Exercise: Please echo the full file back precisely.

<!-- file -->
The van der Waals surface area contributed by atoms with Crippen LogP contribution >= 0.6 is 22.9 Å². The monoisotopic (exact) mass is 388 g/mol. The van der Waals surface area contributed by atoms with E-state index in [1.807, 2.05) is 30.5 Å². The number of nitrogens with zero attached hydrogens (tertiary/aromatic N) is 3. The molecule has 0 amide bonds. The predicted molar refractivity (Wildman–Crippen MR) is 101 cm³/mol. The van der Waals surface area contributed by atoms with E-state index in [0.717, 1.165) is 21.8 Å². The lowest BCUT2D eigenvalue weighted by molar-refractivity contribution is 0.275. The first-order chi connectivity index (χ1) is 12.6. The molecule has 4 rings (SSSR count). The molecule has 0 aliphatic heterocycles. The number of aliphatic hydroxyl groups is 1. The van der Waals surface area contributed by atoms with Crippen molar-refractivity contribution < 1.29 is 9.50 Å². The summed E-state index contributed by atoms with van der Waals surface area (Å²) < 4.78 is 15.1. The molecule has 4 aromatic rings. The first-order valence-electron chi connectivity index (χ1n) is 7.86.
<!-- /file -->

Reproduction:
The van der Waals surface area contributed by atoms with Crippen LogP contribution >= 0.6 is 22.9 Å². The monoisotopic (exact) mass is 388 g/mol. The van der Waals surface area contributed by atoms with E-state index in [1.807, 2.05) is 30.5 Å². The number of nitrogens with zero attached hydrogens (tertiary/aromatic N) is 3. The molecule has 0 amide bonds. The predicted molar refractivity (Wildman–Crippen MR) is 101 cm³/mol. The van der Waals surface area contributed by atoms with E-state index in [0.717, 1.165) is 21.8 Å². The lowest BCUT2D eigenvalue weighted by molar-refractivity contribution is 0.275. The first-order chi connectivity index (χ1) is 12.6. The molecule has 4 rings (SSSR count). The molecule has 0 aliphatic heterocycles. The number of aliphatic hydroxyl groups is 1. The van der Waals surface area contributed by atoms with Crippen molar-refractivity contribution < 1.29 is 9.50 Å². The summed E-state index contributed by atoms with van der Waals surface area (Å²) < 4.78 is 15.1. The molecule has 4 aromatic rings. The first-order valence-electron chi connectivity index (χ1n) is 7.86.